Turkeys at JV

Bryan Hearn, left and Austin Port measure one of their turkeys, Carl, as part of their ag unit, involving documenting growth correlations with different types of turkey feed.

Once a year there always seems to be some kind of critter in the JVHS Agricultural Department of the school, whether it be baby goats, piglets or chicks, something always finds its way into the classroom for educational 23 turkeys.

The turkeys were from Penn State University. They were being studied in a research projec, and the researchers needed to find homes for the young birds. Raylene Russell, the Agricultural teacher at the school, saw it as a perfect opportunity for a research project of some sort.

“It was an unexpected project, but sometimes the unexpected ones tend to be the best of them all,” commented Russell. The research project didn’t really have any guidelines at first, so Russell and her student teacher, Rachel Bloom, let students choose what type of research they would like to perform.

There were several options that the students considered and different variables that they would have to control. They finally chose to do a comparison between different feeds. As a class they chose a Purina feed that had an 18 percent protein count and a Tractor Supply feed that had a 24 percent protein count. The turkeys were then separated into different pens and color coded by little tags on their feet.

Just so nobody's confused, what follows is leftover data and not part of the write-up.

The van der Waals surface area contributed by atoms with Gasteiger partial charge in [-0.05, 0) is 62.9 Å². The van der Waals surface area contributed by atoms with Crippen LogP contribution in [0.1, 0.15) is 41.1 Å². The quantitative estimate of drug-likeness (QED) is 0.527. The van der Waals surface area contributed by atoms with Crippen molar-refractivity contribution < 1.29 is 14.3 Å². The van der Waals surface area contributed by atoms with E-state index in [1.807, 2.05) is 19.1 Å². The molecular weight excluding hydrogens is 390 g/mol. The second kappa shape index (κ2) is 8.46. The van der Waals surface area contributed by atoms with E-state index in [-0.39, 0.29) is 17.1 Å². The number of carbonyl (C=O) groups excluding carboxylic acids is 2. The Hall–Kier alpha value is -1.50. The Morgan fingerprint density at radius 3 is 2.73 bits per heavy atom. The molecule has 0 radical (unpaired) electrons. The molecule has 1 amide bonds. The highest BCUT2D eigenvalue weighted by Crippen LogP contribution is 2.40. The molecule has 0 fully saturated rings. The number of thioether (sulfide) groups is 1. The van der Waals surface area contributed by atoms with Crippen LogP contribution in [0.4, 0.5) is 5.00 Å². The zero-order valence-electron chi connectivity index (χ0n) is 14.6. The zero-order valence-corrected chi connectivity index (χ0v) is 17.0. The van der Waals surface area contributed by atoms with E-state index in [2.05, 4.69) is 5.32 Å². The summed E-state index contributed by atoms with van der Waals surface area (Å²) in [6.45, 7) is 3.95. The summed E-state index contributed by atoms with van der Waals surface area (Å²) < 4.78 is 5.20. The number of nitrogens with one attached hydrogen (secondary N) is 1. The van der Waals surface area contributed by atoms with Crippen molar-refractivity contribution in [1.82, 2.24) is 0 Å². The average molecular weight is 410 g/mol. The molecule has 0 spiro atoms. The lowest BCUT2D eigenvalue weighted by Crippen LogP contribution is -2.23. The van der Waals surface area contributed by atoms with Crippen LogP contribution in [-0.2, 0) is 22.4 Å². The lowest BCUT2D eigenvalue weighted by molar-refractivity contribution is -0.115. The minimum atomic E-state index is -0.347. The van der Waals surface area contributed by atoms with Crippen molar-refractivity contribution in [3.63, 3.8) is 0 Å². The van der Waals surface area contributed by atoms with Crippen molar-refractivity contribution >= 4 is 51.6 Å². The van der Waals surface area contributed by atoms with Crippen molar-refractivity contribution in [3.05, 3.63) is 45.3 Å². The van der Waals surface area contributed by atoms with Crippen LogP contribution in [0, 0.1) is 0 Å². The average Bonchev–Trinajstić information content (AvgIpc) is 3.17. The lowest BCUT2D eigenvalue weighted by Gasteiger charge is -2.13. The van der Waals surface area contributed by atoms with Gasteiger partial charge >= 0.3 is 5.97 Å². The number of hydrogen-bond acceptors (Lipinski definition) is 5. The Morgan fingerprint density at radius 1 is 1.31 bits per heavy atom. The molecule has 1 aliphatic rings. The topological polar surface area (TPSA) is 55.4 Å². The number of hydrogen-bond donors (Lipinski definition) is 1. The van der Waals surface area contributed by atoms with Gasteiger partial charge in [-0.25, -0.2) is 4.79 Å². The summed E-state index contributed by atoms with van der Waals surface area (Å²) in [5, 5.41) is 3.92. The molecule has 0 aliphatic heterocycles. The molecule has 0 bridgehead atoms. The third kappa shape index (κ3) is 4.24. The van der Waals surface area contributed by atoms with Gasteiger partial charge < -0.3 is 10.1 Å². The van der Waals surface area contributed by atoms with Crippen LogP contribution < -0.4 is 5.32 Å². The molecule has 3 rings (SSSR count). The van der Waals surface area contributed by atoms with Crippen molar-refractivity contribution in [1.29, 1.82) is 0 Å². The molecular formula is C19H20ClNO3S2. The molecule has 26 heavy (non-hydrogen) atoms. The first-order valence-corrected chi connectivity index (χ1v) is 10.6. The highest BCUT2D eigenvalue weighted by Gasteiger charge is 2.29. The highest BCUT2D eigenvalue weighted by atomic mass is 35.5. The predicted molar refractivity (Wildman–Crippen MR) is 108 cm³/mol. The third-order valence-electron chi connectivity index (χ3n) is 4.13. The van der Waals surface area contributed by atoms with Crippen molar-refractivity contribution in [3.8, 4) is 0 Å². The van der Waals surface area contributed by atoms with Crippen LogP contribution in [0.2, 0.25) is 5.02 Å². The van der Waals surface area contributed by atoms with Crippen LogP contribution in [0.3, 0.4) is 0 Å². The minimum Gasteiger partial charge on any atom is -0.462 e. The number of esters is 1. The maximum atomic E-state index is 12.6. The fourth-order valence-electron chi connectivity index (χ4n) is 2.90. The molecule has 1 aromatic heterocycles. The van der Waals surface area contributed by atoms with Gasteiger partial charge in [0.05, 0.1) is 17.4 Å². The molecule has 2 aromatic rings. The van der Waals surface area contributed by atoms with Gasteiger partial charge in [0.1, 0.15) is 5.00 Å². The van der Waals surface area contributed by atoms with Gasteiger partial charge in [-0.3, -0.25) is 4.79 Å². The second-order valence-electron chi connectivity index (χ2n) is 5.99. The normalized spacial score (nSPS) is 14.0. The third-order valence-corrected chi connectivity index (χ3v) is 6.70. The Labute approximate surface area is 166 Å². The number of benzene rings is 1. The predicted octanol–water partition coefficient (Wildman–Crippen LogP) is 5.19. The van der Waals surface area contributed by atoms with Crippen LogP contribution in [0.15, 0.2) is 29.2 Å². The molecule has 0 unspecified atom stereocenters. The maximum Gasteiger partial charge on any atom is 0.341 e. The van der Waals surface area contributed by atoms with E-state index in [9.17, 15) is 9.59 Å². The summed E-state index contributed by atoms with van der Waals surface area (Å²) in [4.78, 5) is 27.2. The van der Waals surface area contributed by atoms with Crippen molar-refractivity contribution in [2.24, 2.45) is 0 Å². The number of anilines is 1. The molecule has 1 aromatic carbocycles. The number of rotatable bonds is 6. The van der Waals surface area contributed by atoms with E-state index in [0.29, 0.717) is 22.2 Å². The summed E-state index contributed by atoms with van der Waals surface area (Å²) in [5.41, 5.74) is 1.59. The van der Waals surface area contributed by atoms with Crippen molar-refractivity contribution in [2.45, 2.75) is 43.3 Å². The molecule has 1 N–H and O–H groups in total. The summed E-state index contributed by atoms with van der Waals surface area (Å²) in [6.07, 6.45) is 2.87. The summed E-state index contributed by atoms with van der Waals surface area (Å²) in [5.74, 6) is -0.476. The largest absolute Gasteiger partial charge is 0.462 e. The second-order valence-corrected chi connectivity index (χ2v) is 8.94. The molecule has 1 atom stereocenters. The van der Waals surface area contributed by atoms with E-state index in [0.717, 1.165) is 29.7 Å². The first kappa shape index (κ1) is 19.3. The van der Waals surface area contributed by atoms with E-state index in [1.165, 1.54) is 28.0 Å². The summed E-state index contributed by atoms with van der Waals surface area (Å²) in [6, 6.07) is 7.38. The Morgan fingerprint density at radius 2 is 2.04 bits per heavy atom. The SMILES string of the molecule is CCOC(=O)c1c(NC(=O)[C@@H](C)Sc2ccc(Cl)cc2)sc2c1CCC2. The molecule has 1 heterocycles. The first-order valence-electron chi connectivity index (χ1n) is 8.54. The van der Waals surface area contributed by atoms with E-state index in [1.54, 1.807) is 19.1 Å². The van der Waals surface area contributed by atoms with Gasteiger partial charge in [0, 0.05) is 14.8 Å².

“It’s pretty cool having the turkeys here and it’s a great experience,” senior Austin Port remarked. “It’s kind of like having any other pet, except we have to make sure they don’t get the wrong feed or our data will be incorrect.”

To see the results of each feed they have what they call “Turkey Tuesday.” Each Tuesday, they measure the breast and thigh, along with the weight of each turkey to record how much they have grown. At the end of the project, as a class, they will decide which feed made the turkeys grow faster.

“I think it is a great way for our agricultural department to take advantage of different opportunities,” sophomore Kat Coffman remarked. The students already had many escapees and had to learn how to clip their wings so that they couldn’t fly out of their pen.

“It’s a really fun project and I am enjoying assisting with it,” Bloom commented. Bloom has been teaching the students about scientific methods and steps scientists take in processes like this one.

To make the project more personal, each turkey was assigned to a student. The students were allowed to name their turkeys. Some are taking it at a competitive angle. “My turkey is named ‘Dinner’, and he’s going to be the biggest turkey in the shop,” staff member Elizabeth Sollenberger commented.

The turkeys will be in the classroom for the next few weeks for research. Eventually they will find their forever homes, and the students will get to compare the feeds amongst themselves.

 

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